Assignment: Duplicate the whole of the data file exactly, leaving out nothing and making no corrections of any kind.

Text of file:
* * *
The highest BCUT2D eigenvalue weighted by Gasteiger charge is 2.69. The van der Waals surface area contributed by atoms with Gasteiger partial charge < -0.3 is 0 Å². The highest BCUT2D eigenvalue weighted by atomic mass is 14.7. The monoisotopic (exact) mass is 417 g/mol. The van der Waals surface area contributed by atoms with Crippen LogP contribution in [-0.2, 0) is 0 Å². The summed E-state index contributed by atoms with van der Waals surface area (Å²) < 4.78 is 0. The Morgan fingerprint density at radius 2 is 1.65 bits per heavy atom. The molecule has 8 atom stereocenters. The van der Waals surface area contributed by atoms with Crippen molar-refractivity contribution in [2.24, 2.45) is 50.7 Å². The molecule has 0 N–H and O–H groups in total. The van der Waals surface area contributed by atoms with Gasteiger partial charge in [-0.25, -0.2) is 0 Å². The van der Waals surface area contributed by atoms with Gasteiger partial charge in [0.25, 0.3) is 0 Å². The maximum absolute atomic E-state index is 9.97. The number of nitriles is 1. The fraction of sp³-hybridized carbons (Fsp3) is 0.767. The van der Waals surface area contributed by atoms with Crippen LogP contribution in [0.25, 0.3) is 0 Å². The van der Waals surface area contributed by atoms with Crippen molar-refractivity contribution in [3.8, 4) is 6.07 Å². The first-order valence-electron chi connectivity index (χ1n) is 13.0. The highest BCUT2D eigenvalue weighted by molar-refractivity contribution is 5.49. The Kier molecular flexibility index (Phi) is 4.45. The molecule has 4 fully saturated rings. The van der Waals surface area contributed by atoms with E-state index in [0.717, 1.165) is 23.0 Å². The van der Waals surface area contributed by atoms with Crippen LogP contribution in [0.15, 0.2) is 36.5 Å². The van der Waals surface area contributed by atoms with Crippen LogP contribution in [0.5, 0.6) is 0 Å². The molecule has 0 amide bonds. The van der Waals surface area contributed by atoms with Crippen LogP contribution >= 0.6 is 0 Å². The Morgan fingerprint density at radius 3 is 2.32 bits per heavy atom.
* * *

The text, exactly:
The highest BCUT2D eigenvalue weighted by Gasteiger charge is 2.69. The van der Waals surface area contributed by atoms with Gasteiger partial charge < -0.3 is 0 Å². The highest BCUT2D eigenvalue weighted by atomic mass is 14.7. The monoisotopic (exact) mass is 417 g/mol. The van der Waals surface area contributed by atoms with Crippen LogP contribution in [-0.2, 0) is 0 Å². The summed E-state index contributed by atoms with van der Waals surface area (Å²) < 4.78 is 0. The Morgan fingerprint density at radius 2 is 1.65 bits per heavy atom. The molecule has 8 atom stereocenters. The van der Waals surface area contributed by atoms with Crippen molar-refractivity contribution in [2.24, 2.45) is 50.7 Å². The molecule has 0 N–H and O–H groups in total. The van der Waals surface area contributed by atoms with Gasteiger partial charge in [-0.25, -0.2) is 0 Å². The van der Waals surface area contributed by atoms with Gasteiger partial charge in [0.25, 0.3) is 0 Å². The maximum absolute atomic E-state index is 9.97. The number of nitriles is 1. The fraction of sp³-hybridized carbons (Fsp3) is 0.767. The van der Waals surface area contributed by atoms with Crippen LogP contribution in [0.25, 0.3) is 0 Å². The van der Waals surface area contributed by atoms with Crippen molar-refractivity contribution in [3.8, 4) is 6.07 Å². The first-order valence-electron chi connectivity index (χ1n) is 13.0. The highest BCUT2D eigenvalue weighted by molar-refractivity contribution is 5.49. The Kier molecular flexibility index (Phi) is 4.45. The molecule has 4 fully saturated rings. The van der Waals surface area contributed by atoms with E-state index in [0.717, 1.165) is 23.0 Å². The van der Waals surface area contributed by atoms with Crippen LogP contribution in [0.15, 0.2) is 36.5 Å². The van der Waals surface area contributed by atoms with Crippen LogP contribution in [0.5, 0.6) is 0 Å². The molecule has 0 amide bonds. The van der Waals surface area contributed by atoms with Crippen LogP contribution >= 0.6 is 0 Å². The Morgan fingerprint density at radius 3 is 2.32 bits per heavy atom.